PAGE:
Proximal femoral focal defect (C2311)
2 / M - 2 yo child with PFFD right leg and no femoral head and dysplastic acetabulum.
How would you classify this problem?
I would arthrodese the knee, perform a rotationplastynand account for final LLD.rotationplasty gives superior functional outcomes as opposed to other ampurations
A 12-year old boy fell sustaining a both bone forearm fracture. Which of the following is true regarding the radiographic assessment of anatomic forearm alignment after reduction?
The ulnar styloid and coronoid process are best seen on the AP radiograph
On the lateral radiograph the radial styloid and biceps tuberosity are oriented 90 degrees apart
On the AP radiograph, the ulnar styloid and the coronoid process are oriented 180 degrees apart
On the AP radiograph, the radial styloid and biceps tuberosity are oriented 180 degrees apart
On the AP radiograph the radial styloid and biceps tuberosity are oriented 90 degrees apart
rockwood says the angle to be around 135.. ??
Anterolateral tibial bowing is associated with which of the following lower extremity conditions in children?
Calcaneovalgus foot deformity
Congenital pseudoarthrosis of the tibia
Congenital talipes equinovarus
Congenital vertical talus
The answer for the question is "Congenital" pseudoarthrosis of the tibia....I thought its more "Developmental" as its not present at birth and occurs secondary to healing fractures.
type vii is autosomal recessive
A tibialis anterior transfer is appropriate for which of the following patients with clubfoot?
Newborn with forefoot adduction
3-year-old with a foot that supinates when he dorsiflexes
6-month-old residual equinus after casting
5-year-old boy with a fixed hindfoot varus
2-year-old with a foot that pronates when he plantarflexes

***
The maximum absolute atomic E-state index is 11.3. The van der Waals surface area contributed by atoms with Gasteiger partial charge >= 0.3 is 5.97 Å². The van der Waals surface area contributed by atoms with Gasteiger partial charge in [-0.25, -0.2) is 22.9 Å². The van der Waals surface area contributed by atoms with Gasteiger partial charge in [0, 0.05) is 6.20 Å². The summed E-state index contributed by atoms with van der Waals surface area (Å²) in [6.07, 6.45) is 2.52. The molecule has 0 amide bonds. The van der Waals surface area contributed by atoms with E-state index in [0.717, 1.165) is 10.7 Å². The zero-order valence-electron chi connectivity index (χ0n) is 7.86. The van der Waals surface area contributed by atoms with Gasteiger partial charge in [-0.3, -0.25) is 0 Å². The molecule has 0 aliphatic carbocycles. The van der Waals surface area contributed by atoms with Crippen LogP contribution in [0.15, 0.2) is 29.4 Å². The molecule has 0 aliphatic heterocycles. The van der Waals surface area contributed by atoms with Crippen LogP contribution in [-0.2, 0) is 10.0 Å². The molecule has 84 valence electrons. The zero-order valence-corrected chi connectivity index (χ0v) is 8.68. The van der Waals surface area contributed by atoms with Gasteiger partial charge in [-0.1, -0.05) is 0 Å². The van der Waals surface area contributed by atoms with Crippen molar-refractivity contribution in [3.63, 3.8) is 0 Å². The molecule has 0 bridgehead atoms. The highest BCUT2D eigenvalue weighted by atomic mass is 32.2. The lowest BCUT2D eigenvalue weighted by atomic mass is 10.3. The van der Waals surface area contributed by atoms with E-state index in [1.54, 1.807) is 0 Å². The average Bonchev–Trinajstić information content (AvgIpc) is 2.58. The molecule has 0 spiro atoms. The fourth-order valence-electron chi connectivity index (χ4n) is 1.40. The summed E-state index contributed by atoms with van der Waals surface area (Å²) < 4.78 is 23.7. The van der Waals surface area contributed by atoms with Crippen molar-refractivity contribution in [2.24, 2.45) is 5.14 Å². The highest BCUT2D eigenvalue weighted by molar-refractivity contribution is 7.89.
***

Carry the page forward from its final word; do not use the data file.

In the CAVE formula above we can add:E= Equinous at ANKLE (Tibio-Talar joint)
In postoperative complications , It states that they have higher risk of infections 10%, Is there any reasoning for this or this has just been noticed in literature? any comments please?
Radial Head and Neck Fractures - Pediatric
Radiograph technique image for Greenspan view shows forearm in supination, not neutral rotation as described. Which is correct?
A 10-year-old boy sustains an injury to his dominant elbow and presents with the injury shown in Figures A and B. What is the next best step in management?
Immobilization in full pronation
Closed reduction and percutaneous pinning
Open reduction and internal fixation
Dear Anonymous, I agree with you that the Metaizeau technique is worth trying. However the question is phrased as the next best step in management, and that would be to try closed reduction first.
J Am Acad Orthop Surg. 2015 Mar;23(3):202-5. Epub 2015 Feb 5.
Developmental Dysplasia of the Hip
The first step in managment is to perform an age appropriate history and physical. The hip examination can subsequently be classified as stable, Barlow positive, Ortolani positive, or dislocated and irreducible. The AAOS clinical practice guideline states that limited evidence supports either immediate or delayed (up to 9 weeks of age) brace treatment for hips with a positive instablity examation. However, superior results of Pavlik harness treatment when starting before 21 days of age has been reported.The AAOS clinical practice guideline states that limited evidence supports use of the von Rosen splint over the Pavlik and other splints for initial treatment of the unstable hip. My observation is that more providers have used the Pavlik harness. Whichever brace is used, it must be applied properly. For a nice video of Pavlik harness application, see hipdysplasia.org.One week after brace treatment, an ultrasound should be obtained to confirm reduction so that brace can be adjusted as needed. The brace should be stopped within 3 weeks if the hip is not reduced to prevent erosion of the acetabulum from the femoral head. Anb abduction orthosis can be initiated if the Pavlik has failed.Detection and Nonoperative Management of Pediatric Developmental Dysplasia of the Hip in Infants up to Six Months of Age.Mulpuri K, Song KM, Goldberg MJ, Sevarino KJ Am Acad Orthop Surg. 2015 Mar. pii: JAAOS-D-15-00006. doi: 10.5435/JAAOS-D-15-00006. 23. (3). :202-5PMID: 25656273 (Link to Abstract)Pitfalls in the use of the Pavlik harness for treatment of congenital dysplasia, subluxation, and dislocation of the hip.Mubarak S, Garfin S, Vance R, McKinnon B, Sutherland DJ Bone Joint Surg Am. 1981 Oct. 63. (8). :1239-48PMID: 7287794 (Link to Abstract)Use of an abduction brace for developmental dysplasia of the hip after failure of Pavlik harness use.Hedequist D, Kasser J, Emans JJ Pediatr Orthop. 2003 Mar-Apr. 23. (2). :175-7PMID: 12604946 (Link to Abstract)